More travel misery for rail passengers as latest strikes begin

Public advised to plan ahead and check times of first and last trains

Members of the train drivers' union Aslef on the picket line outside Newcastle station on Wednesday. PA
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More travel disruption is hitting the UK over the next few days, including on FA Cup final day when thousands of people would expect to be travelling by train to see the showpiece game.

Between 40 and 50 per cent of normal services will run on three strike days but there will be wide regional variations, the Rail Delivery Group (RDG) representing train companies said.

Train drivers in the Aslef union walked out on Wednesday, with another day of protest action planned for Saturday, while workers in the Rail, Maritime and Transport (RMT) union are on strike on Friday.

Aslef general secretary Mick Whelan said: "They [managers] seem to want thousands of per cent productivity [increase] for a 20 per cent pay cut."

Passengers are advised to plan ahead and check the times of first and last trains.

Sylvia Lewandowska, 46, an NHS orbital prosthetist at Royal Berkshire Hospital in Reading, said her journey to commute from London Paddington was delayed by an hour, forcing her to reschedule four appointments.

"I have to wait an hour for my train so all my patients will have to wait," she said. "It's affecting my patients because they are from different parts of the UK and many are elderly."

Another delayed passenger at Paddington, Uwe Kraeker, 60, from Freiburg, Germany, said: "It's pretty frustrating.

"I understand people fight for better working conditions and wages but when they strike on public transport they take the rest of the country hostage."

The strikes will affect 15 train companies, with services due to start later and finish much earlier than usual – typically between 7.30am and 6.30pm.

Mr Whelan said at a picket line in Newcastle: "If you spend months in a room, tell people things aren't acceptable to you, then they produce a deal that contains those things, then they are setting the deal up to fail.

"That is a deliberate act on behalf of both the government and the people that we're dealing with. They do not apparently want a resolution."

Train strikes across the UK – in pictures

The RDG said about half of the network would shut down on the RMT strike day.

On Aslef strike days, about 40 per cent of trains will be running but there will be regional variations, with some operators running no services at all.

It is likely that evening services on some lines will be affected on the days before each walkout, so passengers are advised to check the last train times on the evenings before strike days and the following mornings.

Aslef will also start an overtime ban at 15 train operating companies on Thursday that could cause disruption, especially in and out of London.

The strike will affect football fans travelling to London for the FA Cup final between Manchester City and Manchester United on Saturday at Wembley Stadium.

Supporters wishing to travel to the game by train from Manchester on the day have been advised not to do so.

Britain's worst day of strikes in more than a decade – in pictures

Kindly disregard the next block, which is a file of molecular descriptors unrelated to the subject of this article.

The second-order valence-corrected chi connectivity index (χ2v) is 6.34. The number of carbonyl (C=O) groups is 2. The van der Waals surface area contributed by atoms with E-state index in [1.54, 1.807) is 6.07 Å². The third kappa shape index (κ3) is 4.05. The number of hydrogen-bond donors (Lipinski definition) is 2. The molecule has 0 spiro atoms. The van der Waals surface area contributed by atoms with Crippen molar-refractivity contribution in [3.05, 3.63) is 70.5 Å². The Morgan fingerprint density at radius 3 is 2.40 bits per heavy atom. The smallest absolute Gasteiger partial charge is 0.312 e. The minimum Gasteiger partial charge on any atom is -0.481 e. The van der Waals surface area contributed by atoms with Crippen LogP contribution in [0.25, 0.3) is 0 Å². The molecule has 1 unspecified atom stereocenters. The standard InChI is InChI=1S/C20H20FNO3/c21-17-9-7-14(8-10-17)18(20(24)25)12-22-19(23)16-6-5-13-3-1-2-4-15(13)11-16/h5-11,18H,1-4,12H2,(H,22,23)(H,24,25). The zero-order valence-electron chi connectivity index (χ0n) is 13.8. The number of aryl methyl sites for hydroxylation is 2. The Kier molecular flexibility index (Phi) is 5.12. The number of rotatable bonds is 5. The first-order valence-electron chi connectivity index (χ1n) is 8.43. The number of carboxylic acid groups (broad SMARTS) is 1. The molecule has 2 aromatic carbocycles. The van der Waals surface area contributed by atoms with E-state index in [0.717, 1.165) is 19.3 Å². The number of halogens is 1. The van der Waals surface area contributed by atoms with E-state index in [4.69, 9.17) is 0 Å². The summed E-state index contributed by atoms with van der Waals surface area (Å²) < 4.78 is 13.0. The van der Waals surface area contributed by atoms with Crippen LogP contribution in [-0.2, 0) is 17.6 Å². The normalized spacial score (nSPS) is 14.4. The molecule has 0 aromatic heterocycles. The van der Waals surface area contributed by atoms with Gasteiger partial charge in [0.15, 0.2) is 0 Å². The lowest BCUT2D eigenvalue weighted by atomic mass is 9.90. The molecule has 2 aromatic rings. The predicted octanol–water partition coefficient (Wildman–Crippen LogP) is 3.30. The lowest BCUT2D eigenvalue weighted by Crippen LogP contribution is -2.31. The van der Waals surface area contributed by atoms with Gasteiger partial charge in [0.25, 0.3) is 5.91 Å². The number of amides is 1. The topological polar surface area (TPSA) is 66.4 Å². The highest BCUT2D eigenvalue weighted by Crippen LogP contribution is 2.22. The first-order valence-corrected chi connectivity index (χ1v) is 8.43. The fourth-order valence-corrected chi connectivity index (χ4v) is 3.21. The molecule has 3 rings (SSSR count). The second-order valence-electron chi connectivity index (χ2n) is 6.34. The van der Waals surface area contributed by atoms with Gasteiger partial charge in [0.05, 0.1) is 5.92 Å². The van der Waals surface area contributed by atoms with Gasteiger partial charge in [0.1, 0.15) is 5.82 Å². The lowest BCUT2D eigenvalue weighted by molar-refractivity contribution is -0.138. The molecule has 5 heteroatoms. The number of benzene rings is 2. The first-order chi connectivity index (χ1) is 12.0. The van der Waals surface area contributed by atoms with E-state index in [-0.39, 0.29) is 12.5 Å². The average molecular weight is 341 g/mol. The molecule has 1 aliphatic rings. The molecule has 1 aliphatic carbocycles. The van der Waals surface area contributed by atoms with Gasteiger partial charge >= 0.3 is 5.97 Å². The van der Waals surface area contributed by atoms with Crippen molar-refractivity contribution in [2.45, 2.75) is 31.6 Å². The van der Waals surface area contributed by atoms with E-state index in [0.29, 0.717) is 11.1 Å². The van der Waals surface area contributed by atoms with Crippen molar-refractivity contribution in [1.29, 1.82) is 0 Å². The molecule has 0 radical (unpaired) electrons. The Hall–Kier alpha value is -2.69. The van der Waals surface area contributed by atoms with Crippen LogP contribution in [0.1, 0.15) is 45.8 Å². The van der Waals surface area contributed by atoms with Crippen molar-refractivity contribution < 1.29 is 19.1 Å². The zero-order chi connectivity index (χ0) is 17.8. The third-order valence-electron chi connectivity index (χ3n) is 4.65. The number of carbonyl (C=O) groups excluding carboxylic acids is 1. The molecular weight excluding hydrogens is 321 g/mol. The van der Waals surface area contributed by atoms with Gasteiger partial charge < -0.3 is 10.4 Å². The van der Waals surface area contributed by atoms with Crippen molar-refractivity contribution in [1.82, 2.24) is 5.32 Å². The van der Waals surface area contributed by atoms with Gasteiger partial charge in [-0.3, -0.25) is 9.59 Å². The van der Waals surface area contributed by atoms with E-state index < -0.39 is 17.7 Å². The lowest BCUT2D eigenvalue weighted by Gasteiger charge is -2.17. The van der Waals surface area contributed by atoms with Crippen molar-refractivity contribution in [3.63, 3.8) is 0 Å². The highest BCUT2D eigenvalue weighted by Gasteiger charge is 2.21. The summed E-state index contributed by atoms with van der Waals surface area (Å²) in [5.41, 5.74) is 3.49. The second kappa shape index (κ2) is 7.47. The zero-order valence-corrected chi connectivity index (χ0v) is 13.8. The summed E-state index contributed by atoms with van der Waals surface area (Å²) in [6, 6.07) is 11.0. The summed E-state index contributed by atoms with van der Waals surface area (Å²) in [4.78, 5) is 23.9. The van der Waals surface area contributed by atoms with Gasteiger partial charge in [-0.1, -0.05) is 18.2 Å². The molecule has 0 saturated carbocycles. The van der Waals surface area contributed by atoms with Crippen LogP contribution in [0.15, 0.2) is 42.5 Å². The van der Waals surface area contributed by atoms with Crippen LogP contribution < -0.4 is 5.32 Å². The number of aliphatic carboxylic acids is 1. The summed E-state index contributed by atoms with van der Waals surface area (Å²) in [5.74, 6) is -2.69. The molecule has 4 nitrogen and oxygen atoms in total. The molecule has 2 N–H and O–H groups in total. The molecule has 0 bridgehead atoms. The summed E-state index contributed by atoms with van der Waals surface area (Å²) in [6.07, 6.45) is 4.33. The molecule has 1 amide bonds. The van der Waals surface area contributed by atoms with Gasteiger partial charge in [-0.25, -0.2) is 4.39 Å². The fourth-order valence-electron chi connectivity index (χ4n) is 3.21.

Strikes on Saturday will also affect more than 100,000 people travelling to the annual Epsom Derby, music fans travelling to Beyonce’s Renaissance world tour concert at the Tottenham Hotspur Stadium in North London and cricket fans travelling to watch the England v Ireland Test match at Lord’s in West London.

“The upcoming rail strikes called by the Aslef and RMT leadership will not only affect our passengers’ daily commute, but will also impact those travelling to and from the FA Cup final and other events across the country, causing disappointment and frustration for tens of thousands of people,” an RDG representative said.

“It will also inconvenience families who have been looking forward and have planned their half-term holidays. It will also further burden our people who have already lost thousands of pounds at a time of financial strain.

“We understand the impact of these strikes on individuals and businesses alike, and we can only apologise for this unnecessary and damaging disruption.

“While we are doing all we can to keep trains running, unfortunately there will be reduced train services between Wednesday May 31 and Saturday June 3, so our advice is to check before you travel.

“Passengers with advance tickets can be refunded fee-free if the train that the ticket is booked for is cancelled, delayed or rescheduled.”

The unions say they have not been given a pay offer they can recommend to their members.

Officials say support for strikes remains strong among workers as well as the public.

Aslef says train drivers have not had a pay rise for four years.

Both unions claim the government is preventing the train companies making an acceptable offer, which ministers deny.

“These strikes have been co-ordinated by union leaders to disrupt passengers in a week which will see major events such as the first ever all Manchester FA Cup final, the Epsom Derby and a number of concerts and festivals across the UK,” a Department of Transport representative said.

“Not content with impacting the hundreds of thousands of people who have looked forward to these events all year round, unions are also targeting their own members’ pockets by forcing them to miss out on pay every time they strike.

“The government has facilitated a fair and reasonable pay offer, now union leaders must do the right thing and put this to their members.”

Updated: May 31, 2023, 10:19 AM